Uric Dufrene

Uric Dufrene

SOUTHERN INDIANA — There was “considerable improvement” on the jobs front locally from April to May, though experts aren’t ready to state that the recession is over.

According to a Bureau of Labor Statistics survey released Thursday, the Louisville Metropolitan Statistical Area — which includes Floyd and Clark counties — saw a drop of almost 5 percent in its jobless rate from month to month.

The area’s unemployment rate was 11.9 percent in May, down from 16.8 percent in April.

“The number of unemployed in the metro area declined from approximately 109,000 to 77,000,” said Uric Dufrene, Sanders Chair in Business at Indiana University Southeast.

While 77,000 unemployed workers is high compared to historical numbers, the labor market is moving in the right direction, he continued.

But Dufrene added that establishment numbers aren’t as optimistic for Louisville metro.

Year-over-year payrolls are down about 15 percent, and only about 12,000 jobs were added in May.

“This rate of change is not as high as what we observed nationally for May,” Dufrene said.

The leisure and hospitality sector did gain about 12,000 positions in the area in May, which is a good sign considering the sector has seen the steepest losses during the pandemic.

There was also some good news to be found in a report by the Institute of Supply Management. The ISM Index released Wednesday increased the manufacturing national rating to 52.6.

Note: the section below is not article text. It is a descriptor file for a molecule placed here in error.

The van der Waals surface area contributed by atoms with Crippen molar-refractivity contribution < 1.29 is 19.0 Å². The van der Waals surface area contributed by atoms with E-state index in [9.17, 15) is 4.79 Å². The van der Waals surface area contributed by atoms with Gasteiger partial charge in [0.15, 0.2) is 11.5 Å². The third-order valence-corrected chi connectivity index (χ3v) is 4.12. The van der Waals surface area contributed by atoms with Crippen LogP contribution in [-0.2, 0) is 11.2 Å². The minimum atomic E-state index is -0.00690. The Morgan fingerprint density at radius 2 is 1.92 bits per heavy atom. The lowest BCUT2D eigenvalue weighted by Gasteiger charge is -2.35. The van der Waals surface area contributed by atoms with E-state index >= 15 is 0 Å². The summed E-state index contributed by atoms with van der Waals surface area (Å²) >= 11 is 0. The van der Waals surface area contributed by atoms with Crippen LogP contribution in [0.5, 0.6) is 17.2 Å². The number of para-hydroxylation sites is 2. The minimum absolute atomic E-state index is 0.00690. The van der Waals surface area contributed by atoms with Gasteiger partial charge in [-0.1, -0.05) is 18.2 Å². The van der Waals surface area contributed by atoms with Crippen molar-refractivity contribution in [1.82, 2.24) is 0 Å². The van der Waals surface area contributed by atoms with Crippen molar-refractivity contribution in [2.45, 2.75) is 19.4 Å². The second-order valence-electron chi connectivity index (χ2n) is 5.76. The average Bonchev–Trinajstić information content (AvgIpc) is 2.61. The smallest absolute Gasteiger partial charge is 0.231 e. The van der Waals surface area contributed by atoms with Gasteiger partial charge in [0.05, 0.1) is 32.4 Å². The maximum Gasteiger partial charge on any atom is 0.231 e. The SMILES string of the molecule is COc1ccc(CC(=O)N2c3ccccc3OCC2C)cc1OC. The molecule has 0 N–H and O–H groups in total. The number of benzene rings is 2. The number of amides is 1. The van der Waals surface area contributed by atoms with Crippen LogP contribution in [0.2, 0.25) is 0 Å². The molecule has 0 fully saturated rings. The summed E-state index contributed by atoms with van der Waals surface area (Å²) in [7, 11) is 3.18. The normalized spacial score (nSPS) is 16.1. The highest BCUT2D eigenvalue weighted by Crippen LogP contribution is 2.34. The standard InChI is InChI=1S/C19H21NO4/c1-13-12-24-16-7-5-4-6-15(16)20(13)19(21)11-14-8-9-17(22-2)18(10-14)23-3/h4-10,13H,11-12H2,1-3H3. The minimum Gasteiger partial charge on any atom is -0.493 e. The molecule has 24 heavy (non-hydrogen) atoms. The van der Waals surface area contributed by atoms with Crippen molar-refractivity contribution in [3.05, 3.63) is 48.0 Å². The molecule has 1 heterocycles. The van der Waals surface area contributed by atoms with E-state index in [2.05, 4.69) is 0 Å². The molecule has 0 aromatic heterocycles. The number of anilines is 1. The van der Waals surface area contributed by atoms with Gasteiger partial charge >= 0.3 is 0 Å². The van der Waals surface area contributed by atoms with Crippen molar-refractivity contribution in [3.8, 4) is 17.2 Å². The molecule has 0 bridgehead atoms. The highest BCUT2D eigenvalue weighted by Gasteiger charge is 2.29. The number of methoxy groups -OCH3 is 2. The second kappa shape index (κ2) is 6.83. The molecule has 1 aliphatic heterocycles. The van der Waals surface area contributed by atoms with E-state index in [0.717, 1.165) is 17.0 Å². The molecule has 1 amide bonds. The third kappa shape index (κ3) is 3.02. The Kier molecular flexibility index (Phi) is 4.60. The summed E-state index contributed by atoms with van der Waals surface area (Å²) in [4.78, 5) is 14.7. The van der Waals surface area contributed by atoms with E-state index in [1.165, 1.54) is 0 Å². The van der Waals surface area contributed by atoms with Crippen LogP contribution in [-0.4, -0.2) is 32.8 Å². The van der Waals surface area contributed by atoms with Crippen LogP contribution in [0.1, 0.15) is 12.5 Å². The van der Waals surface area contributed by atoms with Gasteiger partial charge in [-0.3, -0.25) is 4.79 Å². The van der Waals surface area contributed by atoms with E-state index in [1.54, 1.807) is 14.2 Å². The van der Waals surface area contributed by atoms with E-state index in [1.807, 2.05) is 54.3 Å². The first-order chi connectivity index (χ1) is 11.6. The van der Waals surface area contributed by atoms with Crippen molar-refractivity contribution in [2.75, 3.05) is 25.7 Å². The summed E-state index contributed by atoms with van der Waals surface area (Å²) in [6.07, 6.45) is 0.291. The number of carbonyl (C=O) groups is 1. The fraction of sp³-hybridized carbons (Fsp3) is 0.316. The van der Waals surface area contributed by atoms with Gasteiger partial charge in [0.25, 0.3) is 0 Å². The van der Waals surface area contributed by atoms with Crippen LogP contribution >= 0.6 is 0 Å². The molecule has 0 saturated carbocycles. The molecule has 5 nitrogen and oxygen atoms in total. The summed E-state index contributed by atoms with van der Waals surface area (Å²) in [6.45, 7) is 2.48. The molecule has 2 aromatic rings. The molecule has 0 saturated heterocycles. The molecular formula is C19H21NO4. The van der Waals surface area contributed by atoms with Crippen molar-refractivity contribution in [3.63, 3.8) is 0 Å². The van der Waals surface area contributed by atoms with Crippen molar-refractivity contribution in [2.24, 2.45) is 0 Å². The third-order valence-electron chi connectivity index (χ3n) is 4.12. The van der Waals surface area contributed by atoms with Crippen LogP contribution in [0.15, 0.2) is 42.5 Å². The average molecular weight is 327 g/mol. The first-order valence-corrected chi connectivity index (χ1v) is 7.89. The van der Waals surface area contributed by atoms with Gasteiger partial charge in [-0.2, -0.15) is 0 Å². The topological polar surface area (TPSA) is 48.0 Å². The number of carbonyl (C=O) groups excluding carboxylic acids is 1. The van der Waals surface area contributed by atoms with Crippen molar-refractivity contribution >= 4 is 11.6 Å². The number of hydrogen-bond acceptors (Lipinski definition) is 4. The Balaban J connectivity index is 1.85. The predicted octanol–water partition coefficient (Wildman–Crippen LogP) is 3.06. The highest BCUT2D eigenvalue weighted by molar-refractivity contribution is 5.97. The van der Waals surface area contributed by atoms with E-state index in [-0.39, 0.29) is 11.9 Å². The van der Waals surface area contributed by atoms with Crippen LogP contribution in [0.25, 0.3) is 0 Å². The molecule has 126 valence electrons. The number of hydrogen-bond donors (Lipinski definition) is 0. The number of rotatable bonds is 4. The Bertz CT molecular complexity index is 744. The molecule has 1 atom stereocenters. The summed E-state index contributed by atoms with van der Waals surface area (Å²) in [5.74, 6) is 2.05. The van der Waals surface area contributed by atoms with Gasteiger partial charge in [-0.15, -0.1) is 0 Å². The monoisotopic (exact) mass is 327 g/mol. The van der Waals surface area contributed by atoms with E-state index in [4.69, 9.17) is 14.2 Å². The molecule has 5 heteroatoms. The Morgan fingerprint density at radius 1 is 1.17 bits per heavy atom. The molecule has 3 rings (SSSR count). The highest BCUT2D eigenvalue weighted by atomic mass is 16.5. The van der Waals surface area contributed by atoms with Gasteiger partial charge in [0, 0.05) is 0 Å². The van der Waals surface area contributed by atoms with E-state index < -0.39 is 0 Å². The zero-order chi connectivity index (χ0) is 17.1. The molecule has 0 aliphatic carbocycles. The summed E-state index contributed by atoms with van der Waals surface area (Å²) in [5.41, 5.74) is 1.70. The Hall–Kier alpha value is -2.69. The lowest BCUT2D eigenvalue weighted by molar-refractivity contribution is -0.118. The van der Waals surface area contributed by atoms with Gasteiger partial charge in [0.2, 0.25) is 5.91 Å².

“This means that nationally, manufacturing is expanding,” Dufrene said. “This should bode well for Louisville and Southern Indiana over the next several months.”

The ISM rating is also supportive of the belief that the recession will be short-lived, he continued.

“I’m not suggesting that the recession is over, but the ISM of 52 does point in the direction of growth,” he said.

Friday also brought good news nationally for the labor market.

A BLS survey showed that 4.8 million jobs were added nationally in June, and the U.S. unemployment rate dropped 13.3 percent to 11.1 percent.

“In June, the number of persons who usually work full-time increased by 2.4 million to 118.9 million, and the number who usually work part-time also rose by 2.4 million to 23.2 million,” said an announcement from BLS regarding the report.

However, non-farm employment was still 9.6 percent lower in June than February, a difference of about 14.7 million jobs.

Elsewhere in Indiana, Kokomo recorded the highest jobless rate among metro areas in the state at 21.8 percent. The Bloomington metro area had the lowest unemployment rate at 7.9 percent.

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